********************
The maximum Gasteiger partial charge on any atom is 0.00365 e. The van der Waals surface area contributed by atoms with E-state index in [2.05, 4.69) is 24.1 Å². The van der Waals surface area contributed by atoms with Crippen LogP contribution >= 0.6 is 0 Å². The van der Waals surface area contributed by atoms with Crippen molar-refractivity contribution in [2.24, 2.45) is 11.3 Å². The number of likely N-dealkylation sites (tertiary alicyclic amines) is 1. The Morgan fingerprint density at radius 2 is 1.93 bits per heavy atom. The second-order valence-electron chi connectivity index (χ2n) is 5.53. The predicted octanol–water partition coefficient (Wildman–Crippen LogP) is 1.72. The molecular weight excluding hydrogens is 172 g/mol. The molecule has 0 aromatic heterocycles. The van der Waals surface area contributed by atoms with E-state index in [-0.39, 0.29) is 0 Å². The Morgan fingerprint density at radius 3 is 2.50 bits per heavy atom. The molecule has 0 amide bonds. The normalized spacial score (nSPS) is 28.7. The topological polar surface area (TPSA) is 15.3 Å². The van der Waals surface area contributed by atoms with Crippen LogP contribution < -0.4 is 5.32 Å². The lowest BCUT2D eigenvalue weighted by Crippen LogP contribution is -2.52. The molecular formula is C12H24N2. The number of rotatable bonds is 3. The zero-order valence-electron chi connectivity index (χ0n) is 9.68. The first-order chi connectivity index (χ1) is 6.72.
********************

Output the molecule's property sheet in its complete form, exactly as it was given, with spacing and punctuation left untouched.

The maximum Gasteiger partial charge on any atom is 0.00365 e. The van der Waals surface area contributed by atoms with E-state index in [2.05, 4.69) is 24.1 Å². The van der Waals surface area contributed by atoms with Crippen LogP contribution >= 0.6 is 0 Å². The van der Waals surface area contributed by atoms with Crippen molar-refractivity contribution in [2.24, 2.45) is 11.3 Å². The number of likely N-dealkylation sites (tertiary alicyclic amines) is 1. The Morgan fingerprint density at radius 2 is 1.93 bits per heavy atom. The second-order valence-electron chi connectivity index (χ2n) is 5.53. The predicted octanol–water partition coefficient (Wildman–Crippen LogP) is 1.72. The molecular weight excluding hydrogens is 172 g/mol. The molecule has 0 aromatic heterocycles. The van der Waals surface area contributed by atoms with E-state index in [-0.39, 0.29) is 0 Å². The Morgan fingerprint density at radius 3 is 2.50 bits per heavy atom. The molecule has 0 amide bonds. The normalized spacial score (nSPS) is 28.7. The topological polar surface area (TPSA) is 15.3 Å². The van der Waals surface area contributed by atoms with Crippen LogP contribution < -0.4 is 5.32 Å². The lowest BCUT2D eigenvalue weighted by Crippen LogP contribution is -2.52. The molecular formula is C12H24N2. The number of rotatable bonds is 3. The zero-order valence-electron chi connectivity index (χ0n) is 9.68. The first-order chi connectivity index (χ1) is 6.72.